April 17, 2023

Be a Point of Light – Volunteer!

This week we celebrate the importance of volunteer service; it’s National Volunteer Week! Every day, people and causes inspire us by giving their time, talent, voice, and enthusiasm to make a difference in their communities. In fact, volunteering is an activity that benefits the givers as well as the recipients; health and social experts agree it’s a win-win for all involved. Adam Grant, an organizational psychologist at Wharton, concurs, “The great thing about showing up for other people is that it doesn’t have to cost a whole lot or anything at all, and it ends up being beneficial to the giver.”

Here are 5 ways that helping others changes us for the better.

  1. Volunteering improves our mental health. When you do good for others, you’re likely to get a “helper’s high” – a boost of serotonin, dopamine, and endorphins that makes you happier. For people over 65, research found volunteering lowers rates of depression and anxiety. Plus, volunteering provides a sense of meaning and appreciation, which can reduce stress.
  2. Volunteering improves our physical health as well. Some volunteer work may make you move more. Transferring produce at a food bank, cleaning up a local pond, building affordable housing – all these activities require functional exercise. What’s more, volunteering at least 200 hours per year could reduce a person’s blood pressure by as much as 40%. Studies have also shown that those who volunteer reduce chronic pain and blood glucose levels. Your body will thank you.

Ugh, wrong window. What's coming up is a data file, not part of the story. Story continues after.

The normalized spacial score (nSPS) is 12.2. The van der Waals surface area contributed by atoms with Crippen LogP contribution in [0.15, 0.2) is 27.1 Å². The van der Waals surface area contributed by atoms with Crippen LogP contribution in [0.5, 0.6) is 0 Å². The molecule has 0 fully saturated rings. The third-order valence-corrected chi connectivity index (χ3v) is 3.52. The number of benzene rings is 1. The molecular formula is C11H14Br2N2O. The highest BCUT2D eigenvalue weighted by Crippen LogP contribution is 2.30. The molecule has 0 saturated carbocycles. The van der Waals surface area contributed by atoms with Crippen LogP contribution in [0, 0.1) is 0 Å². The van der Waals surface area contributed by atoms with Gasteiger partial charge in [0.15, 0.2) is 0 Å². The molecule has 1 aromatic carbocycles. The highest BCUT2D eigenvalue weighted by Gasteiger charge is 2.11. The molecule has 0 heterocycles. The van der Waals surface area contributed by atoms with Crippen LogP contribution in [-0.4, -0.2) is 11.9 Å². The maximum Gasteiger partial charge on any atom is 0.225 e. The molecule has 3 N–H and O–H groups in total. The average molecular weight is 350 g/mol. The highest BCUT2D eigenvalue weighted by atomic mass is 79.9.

1. Volunteering keeps our brains sharp. Did you know that volunteering could delay or even reverse declining brain function? Researchers at Johns Hopkins University found older adults who tutored children experienced better brain and cognitive function. A five-year study found that volunteering seniors had fewer cognitive complaints over time and consistent volunteers were nearly 2.5 times less likely to be prescribed anti-dementia treatment.
  1. Volunteering helps us make new friends. When you volunteer, you become part of a community, surrounded by new people with a shared goal. Trish Lockard, co-author of Make a Difference with Mental Health Activism, notes, “Participating in a shared activity brings people closer together.” Being with others is important for a healthy life especially for seniors; social isolation or poor social relationships increase the risk of heart attacks and stroke, as well as depression and anxiety.
  1. Volunteering can add years to our lives. How’s this for a showstopper: Adults over age 55 who volunteered reduced mortality risk by 47%! This reduction may be due to all the other health benefits of volunteering . A happier, healthier, longer life is really an outcome that is worth pursuing.

Former President George H. W. Bush said, “We can find meaning and reward by serving some higher purpose than ourselves, a shining purpose, the illumination of a thousand points of light…we all have something to give.” So, shine on and volunteer! We even have opportunities here at Kline Galland; find out more here or contact:

Jemilla Goldstein, Director of Volunteer Services
JemillaG@KlineGalland.org  / (206) 805-1930

Sources: Points of Light; Reader’s Digest; Mayo Clinic; Centers for Disease Control and Prevention; Iona

Categories: General, Resources